COLUMN: Thoughts on Bowen and basketball turnarounds

Jonathan Lintner

Talk of Clint Bowen and the coaching carousel seemed a bit premature when it was brought up at Head Coach Willie Taggart’s Nov. 9 press conference.

“He knows what we’re doing here and what we’re building here,” Taggart said. “From everything I get, Coach Bowen enjoys Bowling Green and enjoys being a part of this progress, and he loves our kids.”

Taggart reassured that Bowen wanted to be here, and a second thought didn’t rise until it was reported on Wednesday that Bowen was heading to North Texas to be the Mean Green’s defensive coordinator.

WKU was lucky to have Bowen for as long as it did — and really lucky to have the former Kansas assistant at all. He took the WKU defense from 118th in the nation in 2009 to 68th overall in 2010, which ranked third in the Sun Belt Conference.

Now Taggart, who was out recruiting players this week, must recruit his second defensive coordinator in a year. Or he could keep Bowen’s theories rolling and promote from within.

Either way, WKU’s defensive mastermind is gone. And what’s most concerning about the move was that it was completely lateral. North Texas finished 3-9 in 2010 and fired coach Todd Dodge mid-season.

But Bowen had at least a few reasons to leave: five of his nine class of 2011 recruiting prospects on hail from Texas. The North Texas campus is now attractive, since it will open a new $78 million stadium next season that seats more than 30,000.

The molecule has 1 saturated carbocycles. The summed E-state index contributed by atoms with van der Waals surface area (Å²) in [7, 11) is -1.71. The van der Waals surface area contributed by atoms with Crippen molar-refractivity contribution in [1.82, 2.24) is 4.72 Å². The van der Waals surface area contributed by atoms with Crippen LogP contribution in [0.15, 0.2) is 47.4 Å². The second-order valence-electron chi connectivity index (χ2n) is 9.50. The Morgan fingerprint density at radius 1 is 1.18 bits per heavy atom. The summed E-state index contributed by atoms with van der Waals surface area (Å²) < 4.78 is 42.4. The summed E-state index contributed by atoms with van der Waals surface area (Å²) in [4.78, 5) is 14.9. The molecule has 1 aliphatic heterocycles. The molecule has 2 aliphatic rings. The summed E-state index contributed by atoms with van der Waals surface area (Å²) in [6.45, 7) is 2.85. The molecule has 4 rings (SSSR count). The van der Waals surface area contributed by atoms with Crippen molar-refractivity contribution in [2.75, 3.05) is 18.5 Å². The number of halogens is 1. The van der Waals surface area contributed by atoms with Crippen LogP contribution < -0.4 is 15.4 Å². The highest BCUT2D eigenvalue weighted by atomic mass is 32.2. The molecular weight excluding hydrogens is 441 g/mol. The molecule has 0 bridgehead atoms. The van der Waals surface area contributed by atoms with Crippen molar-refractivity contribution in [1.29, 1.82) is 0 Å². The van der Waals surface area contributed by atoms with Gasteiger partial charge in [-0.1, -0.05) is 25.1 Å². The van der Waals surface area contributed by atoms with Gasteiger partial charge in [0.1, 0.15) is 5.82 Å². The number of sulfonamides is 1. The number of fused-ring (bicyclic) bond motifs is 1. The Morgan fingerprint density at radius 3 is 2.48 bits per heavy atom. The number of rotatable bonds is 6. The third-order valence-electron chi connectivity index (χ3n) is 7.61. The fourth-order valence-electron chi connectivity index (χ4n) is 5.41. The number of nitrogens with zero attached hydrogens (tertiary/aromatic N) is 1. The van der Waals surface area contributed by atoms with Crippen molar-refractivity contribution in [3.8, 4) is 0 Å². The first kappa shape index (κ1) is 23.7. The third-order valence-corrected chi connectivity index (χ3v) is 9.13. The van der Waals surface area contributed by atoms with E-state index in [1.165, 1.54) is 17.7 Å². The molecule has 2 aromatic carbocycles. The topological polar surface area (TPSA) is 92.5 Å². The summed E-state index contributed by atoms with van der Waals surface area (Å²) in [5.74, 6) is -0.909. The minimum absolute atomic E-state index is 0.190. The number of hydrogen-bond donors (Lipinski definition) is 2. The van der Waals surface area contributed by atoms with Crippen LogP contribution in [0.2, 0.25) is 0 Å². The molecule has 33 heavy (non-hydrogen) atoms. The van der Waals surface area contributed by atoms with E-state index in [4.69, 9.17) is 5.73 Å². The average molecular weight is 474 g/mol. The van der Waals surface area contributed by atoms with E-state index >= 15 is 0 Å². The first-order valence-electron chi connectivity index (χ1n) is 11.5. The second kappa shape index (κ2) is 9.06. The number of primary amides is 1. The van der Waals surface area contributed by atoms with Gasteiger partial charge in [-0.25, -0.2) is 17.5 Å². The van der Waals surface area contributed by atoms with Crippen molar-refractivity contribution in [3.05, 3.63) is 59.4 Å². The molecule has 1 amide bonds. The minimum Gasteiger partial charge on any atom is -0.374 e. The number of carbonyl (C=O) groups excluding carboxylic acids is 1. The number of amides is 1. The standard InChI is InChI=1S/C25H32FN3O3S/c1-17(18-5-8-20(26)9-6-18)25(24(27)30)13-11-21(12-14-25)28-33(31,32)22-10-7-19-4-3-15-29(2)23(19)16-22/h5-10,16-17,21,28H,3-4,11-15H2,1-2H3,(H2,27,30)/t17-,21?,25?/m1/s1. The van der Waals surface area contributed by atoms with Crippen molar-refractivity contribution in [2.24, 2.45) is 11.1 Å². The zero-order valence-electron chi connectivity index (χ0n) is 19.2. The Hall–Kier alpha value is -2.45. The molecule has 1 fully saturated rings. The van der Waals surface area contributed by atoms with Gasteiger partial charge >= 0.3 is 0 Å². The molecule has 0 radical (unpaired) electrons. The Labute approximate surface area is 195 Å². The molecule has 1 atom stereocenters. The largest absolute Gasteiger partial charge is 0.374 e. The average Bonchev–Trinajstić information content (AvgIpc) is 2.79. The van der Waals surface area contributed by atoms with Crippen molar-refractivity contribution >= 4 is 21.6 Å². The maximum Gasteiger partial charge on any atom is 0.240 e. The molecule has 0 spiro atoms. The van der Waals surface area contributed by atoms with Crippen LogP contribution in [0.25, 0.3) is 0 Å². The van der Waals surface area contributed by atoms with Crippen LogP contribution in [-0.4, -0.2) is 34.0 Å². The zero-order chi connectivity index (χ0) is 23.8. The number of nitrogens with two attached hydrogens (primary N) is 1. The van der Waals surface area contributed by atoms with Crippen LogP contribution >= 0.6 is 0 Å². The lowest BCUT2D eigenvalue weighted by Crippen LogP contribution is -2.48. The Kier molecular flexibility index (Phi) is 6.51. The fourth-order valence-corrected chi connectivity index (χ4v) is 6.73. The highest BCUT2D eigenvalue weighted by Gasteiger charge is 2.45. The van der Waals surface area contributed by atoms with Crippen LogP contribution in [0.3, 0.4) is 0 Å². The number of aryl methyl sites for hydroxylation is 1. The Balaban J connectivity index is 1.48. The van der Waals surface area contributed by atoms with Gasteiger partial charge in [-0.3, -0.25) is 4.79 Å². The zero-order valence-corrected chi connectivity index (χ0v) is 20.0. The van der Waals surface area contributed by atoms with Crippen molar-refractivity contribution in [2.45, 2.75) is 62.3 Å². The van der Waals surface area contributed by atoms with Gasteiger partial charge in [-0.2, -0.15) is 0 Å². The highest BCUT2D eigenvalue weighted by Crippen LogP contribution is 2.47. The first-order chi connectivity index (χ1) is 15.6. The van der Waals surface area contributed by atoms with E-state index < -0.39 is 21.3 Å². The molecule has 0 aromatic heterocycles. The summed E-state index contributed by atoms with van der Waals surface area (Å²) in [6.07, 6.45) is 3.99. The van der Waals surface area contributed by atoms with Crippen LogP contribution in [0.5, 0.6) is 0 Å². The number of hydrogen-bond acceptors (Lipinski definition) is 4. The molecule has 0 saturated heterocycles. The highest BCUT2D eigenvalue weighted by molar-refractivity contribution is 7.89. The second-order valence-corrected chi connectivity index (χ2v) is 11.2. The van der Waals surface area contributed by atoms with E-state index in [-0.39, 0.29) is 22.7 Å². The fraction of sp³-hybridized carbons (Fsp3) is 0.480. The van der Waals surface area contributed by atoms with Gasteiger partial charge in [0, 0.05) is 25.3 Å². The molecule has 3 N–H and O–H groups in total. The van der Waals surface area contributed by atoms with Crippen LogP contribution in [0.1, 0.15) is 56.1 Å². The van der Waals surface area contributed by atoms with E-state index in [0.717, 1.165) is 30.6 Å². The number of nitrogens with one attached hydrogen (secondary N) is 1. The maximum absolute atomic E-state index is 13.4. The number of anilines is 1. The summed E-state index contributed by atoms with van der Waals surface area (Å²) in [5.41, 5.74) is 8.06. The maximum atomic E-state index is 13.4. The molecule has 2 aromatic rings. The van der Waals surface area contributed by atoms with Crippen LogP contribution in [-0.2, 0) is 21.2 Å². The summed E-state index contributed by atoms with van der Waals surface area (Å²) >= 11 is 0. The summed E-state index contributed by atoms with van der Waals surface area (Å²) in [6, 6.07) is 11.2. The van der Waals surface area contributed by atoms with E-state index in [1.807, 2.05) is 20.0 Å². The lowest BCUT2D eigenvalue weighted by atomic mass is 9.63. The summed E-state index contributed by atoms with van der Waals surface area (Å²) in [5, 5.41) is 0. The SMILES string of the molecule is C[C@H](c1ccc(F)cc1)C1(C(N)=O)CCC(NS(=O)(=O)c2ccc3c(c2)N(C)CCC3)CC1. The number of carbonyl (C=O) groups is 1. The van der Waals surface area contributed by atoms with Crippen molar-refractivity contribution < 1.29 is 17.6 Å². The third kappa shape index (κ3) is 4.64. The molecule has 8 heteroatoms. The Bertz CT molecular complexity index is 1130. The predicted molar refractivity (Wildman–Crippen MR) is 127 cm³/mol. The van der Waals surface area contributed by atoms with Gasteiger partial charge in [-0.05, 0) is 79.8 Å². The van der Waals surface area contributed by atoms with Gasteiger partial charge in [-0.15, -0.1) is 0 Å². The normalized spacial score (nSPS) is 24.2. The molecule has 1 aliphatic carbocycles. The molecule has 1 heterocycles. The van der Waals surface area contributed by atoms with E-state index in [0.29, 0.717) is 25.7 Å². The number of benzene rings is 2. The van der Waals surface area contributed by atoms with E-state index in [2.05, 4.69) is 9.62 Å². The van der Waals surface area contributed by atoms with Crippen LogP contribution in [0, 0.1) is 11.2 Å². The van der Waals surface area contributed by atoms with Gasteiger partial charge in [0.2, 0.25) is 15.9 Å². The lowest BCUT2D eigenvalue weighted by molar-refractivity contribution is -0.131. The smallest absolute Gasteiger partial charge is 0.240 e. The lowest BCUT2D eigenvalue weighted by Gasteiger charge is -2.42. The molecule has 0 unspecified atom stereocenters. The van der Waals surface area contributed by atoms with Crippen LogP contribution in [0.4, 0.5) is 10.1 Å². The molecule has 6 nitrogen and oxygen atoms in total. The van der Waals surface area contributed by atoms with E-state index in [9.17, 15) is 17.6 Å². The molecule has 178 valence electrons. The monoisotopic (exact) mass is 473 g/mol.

Oh, and then there’s money.

Taggart’s base salary at WKU is $225,000, while new North Texas coach Dan McCarney’s contract pays him $500,000 annually.

You can bet that figure will trickle down to assistants, too. And so, we can’t blame Bowen for walking.

Wait to judge these Toppers

Times have been better for the WKU men’s basketball program, which sits at 4-5 after snapping a four-game losing streak at Bowling Green State on Wednesday night.

But they’ve certainly been worse, and maybe when you’d least expect it.

Remember the last time the Toppers made a run to the NCAA tournament in 2009? They had early losses — and really bad losses — to Houston (73-64), Murray State (89-61) and Evansville (72-40).

Losses this season to Minnesota, South Carolina, Vanderbilt and Memphis, who sported a combined 27-4 record as of Wednesday, don’t look so bad now. The Davidson loss still can’t be explained, but at No. 93 in the latest Sagarin Ratings, the Wildcats are the only glaring defeat on the Toppers’ resume.

So as students prepare to leave for a five-week winter break, they shouldn’t judge WKU’s current condition as how it will end the year.

Instead they should judge upon how a similar season ended in Head Coach Ken McDonald’s first try at WKU.

It was then that he took another group that had little chemistry coming into the season to an NCAA tournament. Everyone knew that team had talent, but it took all season to really get it together on the court (the win over Louisville aside).

People probably were expecting some losses early this season with a nightmare of a non-conference schedule. It’s just how the losses are coming that’s most disturbing — anemic shooting, unforced turnovers and an unsure leader at point guard.

But all this can be fixed with time. So wait about five more weeks to decide if this team can make a turnaround of 2009 proportion.